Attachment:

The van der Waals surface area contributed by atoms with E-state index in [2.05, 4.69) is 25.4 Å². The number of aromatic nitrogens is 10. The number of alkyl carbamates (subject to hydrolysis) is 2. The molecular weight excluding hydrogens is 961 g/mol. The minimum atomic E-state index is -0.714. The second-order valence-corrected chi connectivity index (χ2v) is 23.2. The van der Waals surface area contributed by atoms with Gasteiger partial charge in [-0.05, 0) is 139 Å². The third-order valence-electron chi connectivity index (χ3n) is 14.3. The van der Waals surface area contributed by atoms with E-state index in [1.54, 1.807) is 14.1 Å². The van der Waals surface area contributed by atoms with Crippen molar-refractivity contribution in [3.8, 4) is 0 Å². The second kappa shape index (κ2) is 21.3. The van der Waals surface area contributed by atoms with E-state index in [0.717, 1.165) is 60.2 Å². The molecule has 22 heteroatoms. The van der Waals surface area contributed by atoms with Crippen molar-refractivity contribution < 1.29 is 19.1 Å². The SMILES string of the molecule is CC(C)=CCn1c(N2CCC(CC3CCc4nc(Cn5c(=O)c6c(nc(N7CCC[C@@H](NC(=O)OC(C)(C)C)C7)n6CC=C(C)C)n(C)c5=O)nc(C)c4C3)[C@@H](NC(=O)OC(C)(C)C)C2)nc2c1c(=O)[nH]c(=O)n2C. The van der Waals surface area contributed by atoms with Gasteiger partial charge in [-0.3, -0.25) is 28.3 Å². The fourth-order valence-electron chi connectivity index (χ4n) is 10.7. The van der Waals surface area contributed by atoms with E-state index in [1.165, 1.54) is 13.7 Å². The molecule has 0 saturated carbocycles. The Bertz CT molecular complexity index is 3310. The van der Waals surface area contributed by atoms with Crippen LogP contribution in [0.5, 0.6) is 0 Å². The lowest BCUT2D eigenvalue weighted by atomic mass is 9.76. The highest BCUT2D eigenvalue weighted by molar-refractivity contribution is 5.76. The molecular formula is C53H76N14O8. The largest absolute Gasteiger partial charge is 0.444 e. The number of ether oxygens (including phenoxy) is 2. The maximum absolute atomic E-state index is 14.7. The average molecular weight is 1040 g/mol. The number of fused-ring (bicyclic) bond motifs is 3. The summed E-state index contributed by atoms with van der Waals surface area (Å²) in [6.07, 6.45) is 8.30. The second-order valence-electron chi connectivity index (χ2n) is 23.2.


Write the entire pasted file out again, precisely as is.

The van der Waals surface area contributed by atoms with E-state index in [2.05, 4.69) is 25.4 Å². The number of aromatic nitrogens is 10. The number of alkyl carbamates (subject to hydrolysis) is 2. The molecular weight excluding hydrogens is 961 g/mol. The minimum atomic E-state index is -0.714. The second-order valence-corrected chi connectivity index (χ2v) is 23.2. The van der Waals surface area contributed by atoms with Gasteiger partial charge in [-0.05, 0) is 139 Å². The third-order valence-electron chi connectivity index (χ3n) is 14.3. The van der Waals surface area contributed by atoms with E-state index in [1.54, 1.807) is 14.1 Å². The van der Waals surface area contributed by atoms with Crippen molar-refractivity contribution in [3.8, 4) is 0 Å². The second kappa shape index (κ2) is 21.3. The van der Waals surface area contributed by atoms with E-state index in [0.717, 1.165) is 60.2 Å². The molecule has 22 heteroatoms. The van der Waals surface area contributed by atoms with Crippen molar-refractivity contribution < 1.29 is 19.1 Å². The SMILES string of the molecule is CC(C)=CCn1c(N2CCC(CC3CCc4nc(Cn5c(=O)c6c(nc(N7CCC[C@@H](NC(=O)OC(C)(C)C)C7)n6CC=C(C)C)n(C)c5=O)nc(C)c4C3)[C@@H](NC(=O)OC(C)(C)C)C2)nc2c1c(=O)[nH]c(=O)n2C. The van der Waals surface area contributed by atoms with Gasteiger partial charge in [-0.3, -0.25) is 28.3 Å². The fourth-order valence-electron chi connectivity index (χ4n) is 10.7. The van der Waals surface area contributed by atoms with E-state index in [1.165, 1.54) is 13.7 Å². The molecule has 0 saturated carbocycles. The Bertz CT molecular complexity index is 3310. The van der Waals surface area contributed by atoms with Crippen LogP contribution in [0.5, 0.6) is 0 Å². The lowest BCUT2D eigenvalue weighted by atomic mass is 9.76. The highest BCUT2D eigenvalue weighted by molar-refractivity contribution is 5.76. The molecular formula is C53H76N14O8. The largest absolute Gasteiger partial charge is 0.444 e. The number of ether oxygens (including phenoxy) is 2. The maximum absolute atomic E-state index is 14.7. The average molecular weight is 1040 g/mol. The number of fused-ring (bicyclic) bond motifs is 3. The summed E-state index contributed by atoms with van der Waals surface area (Å²) in [6.07, 6.45) is 8.30. The second-order valence-electron chi connectivity index (χ2n) is 23.2.